Johnny Paris

Leader of the Hurricanes


John M. Pocisk (Johnny Paris), saxophonist: born Walbridge, Ohio 1940; twice married (one son, two daughters); died Ann Arbor, Michigan 1 May 2006.

There was nothing subtle about Johnny and the Hurricanes' hit singles - they performed cheery, rock'n'roll arrangements of old folk tunes. Johnny Paris led the group and will be best remembered for his squawking saxophone on "Rocking Goose". The group had success in the early Sixties until the tidal wave of the Beatles and the British beat groups swept them away. For all that, Ray Davies of the Kinks showed his affection for Johnny and the Hurricanes when he eulogised them in "One of the Survivors" in 1973.

Of Polish descent, Paris was born John Pocisk in Walbridge, near Toledo, Ohio in 1940. He formed his first band, the Orbits, in Rossford Catholic High School in 1957 and they experimented with rock'n'roll music, sometimes accompanying the rockabilly artist Mack Vickery. In 1959 a vocal group, Fred Kelly and the Parliaments, asked the Orbits to back them on an audition for Talent Inc in Detroit. The partners, Irving Micahnik and Harry Balk, didn't think much of Kelly, but asked Pocisk's group to record instrumentals for their own Twirl label. As Johnny and the Hurricanes, they recorded "Crossfire" in an disused cinema where, in these primitive times, the sound was bounced around the auditorium to create echo. The single was released nationally by Warwick Records and became a US hit.

Micahnik and Balk hit on a scheme for making money. They would seek out tunes which were out of copyright and ask the band to record rock'n'roll versions, whilst they would be listed as composers, under the names Tom King and Ira Mack. The first big single was with the cowboy song "Red River Valley", which was retitled "Red River Rock" and was a Top Ten hit in both the US and UK. Rather than Paris's saxophone, it featured Paul Tesluk's piping organ and Dave Yorko on guitar. This was followed by a rock'n'roll version of the army bugle call, "Reveille Rock", skilfully being promoted in the UK at a time when conscription was being abolished.

The group's second LP, Stormsville (1960), made the UK album charts as did The Big Sound of Johnny and the Hurricanes (1961). The group's B-sides and album tracks have more lasting value as they get away from the gimmicks and there are some good tracks such as the eastern "Sheba", "Time Bomb", "Buckeye" and the evocative "Sand Storm".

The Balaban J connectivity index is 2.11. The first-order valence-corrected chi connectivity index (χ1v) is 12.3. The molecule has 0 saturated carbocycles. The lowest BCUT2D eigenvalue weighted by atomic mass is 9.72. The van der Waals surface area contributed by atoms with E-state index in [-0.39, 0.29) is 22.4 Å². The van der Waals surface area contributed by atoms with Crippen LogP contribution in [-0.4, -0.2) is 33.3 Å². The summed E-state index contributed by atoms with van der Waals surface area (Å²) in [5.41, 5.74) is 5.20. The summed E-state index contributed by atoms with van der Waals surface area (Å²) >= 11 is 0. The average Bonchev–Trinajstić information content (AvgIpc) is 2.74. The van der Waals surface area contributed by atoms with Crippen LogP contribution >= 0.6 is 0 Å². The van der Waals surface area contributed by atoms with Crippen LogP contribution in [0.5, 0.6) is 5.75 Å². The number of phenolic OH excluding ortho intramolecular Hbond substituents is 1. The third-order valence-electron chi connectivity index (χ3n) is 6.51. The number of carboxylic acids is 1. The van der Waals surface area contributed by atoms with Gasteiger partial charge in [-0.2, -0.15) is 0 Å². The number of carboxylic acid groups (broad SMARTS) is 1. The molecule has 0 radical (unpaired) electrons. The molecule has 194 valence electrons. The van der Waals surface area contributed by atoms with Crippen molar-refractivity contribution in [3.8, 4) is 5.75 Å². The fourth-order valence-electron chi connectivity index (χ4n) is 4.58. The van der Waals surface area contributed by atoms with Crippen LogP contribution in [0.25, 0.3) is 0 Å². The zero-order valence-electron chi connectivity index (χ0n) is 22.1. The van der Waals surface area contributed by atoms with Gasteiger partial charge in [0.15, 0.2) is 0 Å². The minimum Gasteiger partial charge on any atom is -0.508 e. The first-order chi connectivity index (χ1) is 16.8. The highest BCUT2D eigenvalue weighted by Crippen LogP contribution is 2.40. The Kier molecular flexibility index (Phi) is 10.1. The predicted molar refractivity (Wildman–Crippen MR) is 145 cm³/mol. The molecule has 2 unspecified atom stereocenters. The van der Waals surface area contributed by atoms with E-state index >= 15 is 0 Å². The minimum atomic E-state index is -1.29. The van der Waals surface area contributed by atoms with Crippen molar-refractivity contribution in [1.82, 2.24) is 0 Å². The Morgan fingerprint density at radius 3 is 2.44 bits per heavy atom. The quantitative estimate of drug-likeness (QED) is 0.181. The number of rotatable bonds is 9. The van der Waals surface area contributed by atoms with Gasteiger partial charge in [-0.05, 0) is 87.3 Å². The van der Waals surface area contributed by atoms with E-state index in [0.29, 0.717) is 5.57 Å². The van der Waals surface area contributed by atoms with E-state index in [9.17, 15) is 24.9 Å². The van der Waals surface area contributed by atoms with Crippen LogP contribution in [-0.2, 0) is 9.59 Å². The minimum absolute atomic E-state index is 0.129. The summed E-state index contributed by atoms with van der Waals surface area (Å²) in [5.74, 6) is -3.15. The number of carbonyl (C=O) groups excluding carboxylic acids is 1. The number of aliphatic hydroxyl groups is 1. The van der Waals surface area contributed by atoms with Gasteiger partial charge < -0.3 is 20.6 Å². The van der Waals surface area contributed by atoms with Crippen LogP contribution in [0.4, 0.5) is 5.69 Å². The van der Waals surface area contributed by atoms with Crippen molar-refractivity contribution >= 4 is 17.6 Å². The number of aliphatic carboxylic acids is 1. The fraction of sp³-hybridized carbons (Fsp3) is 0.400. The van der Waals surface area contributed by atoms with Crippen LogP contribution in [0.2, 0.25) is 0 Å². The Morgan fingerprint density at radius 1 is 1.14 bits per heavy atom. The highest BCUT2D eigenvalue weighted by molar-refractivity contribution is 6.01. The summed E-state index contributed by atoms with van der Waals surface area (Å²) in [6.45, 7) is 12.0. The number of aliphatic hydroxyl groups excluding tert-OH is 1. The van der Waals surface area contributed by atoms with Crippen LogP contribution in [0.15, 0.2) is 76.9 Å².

In 1960, Johnny and the Hurricanes scored a hit with a rock version of "Bluetail Fly", now called "Beatnik Fly", which at the time was being used for a cornflakes advertisement. When Paris was changing a reed on his saxophone, he blew a squawking sound and Harry Balk said, "That's your next hit record." As a result, Johnny and the Hurricanes then had a major hit with an original tune, "Rocking Goose". They also had hits with "Down Yonder", "Ja-Da", "Old Smokie" and "High Voltage" (based on "Stagger Lee"), but by 1961 the sound was wearing thin. More importantly, the group was dissatisfied with its management and Paris was the only original member left.

Despite the changes in personnel, the group retained popularity in Europe and, in 1962, they headlined over the up-and-coming Beatles at the Star-Club in Hamburg. Another Liverpool musician, Alan Caldwell, based his stage name, Rory Storm and the Hurricanes, on the band (and also called his house Stormsville).

In 1961/62, Johnny and the Hurricanes had not been allowed to appear in the UK as, under Musicians' Union rules, the Grade Organisation had been unable to negotiate a reciprocal deal in America with a British group. Eventually, they did tour in January 1963 on an ill-fated package for Don Arden called "Juke Box Doubles", which was compered by Jimmy Savile; the rest of the show consisted of Elvis and Cliff impersonators. Ticket sales were disastrous and the tour was cancelled after a fortnight. The group continued to record and did some bandwaggoning in 1964 with "The Saga of the Beatles".

Paris moved out of music as a full-time occupation, selling both antiques and vending machines in Toledo. He appeared in Sweden last November and in recent years had declined interviews as he was in the process of writing his autobiography.

Spencer Leigh

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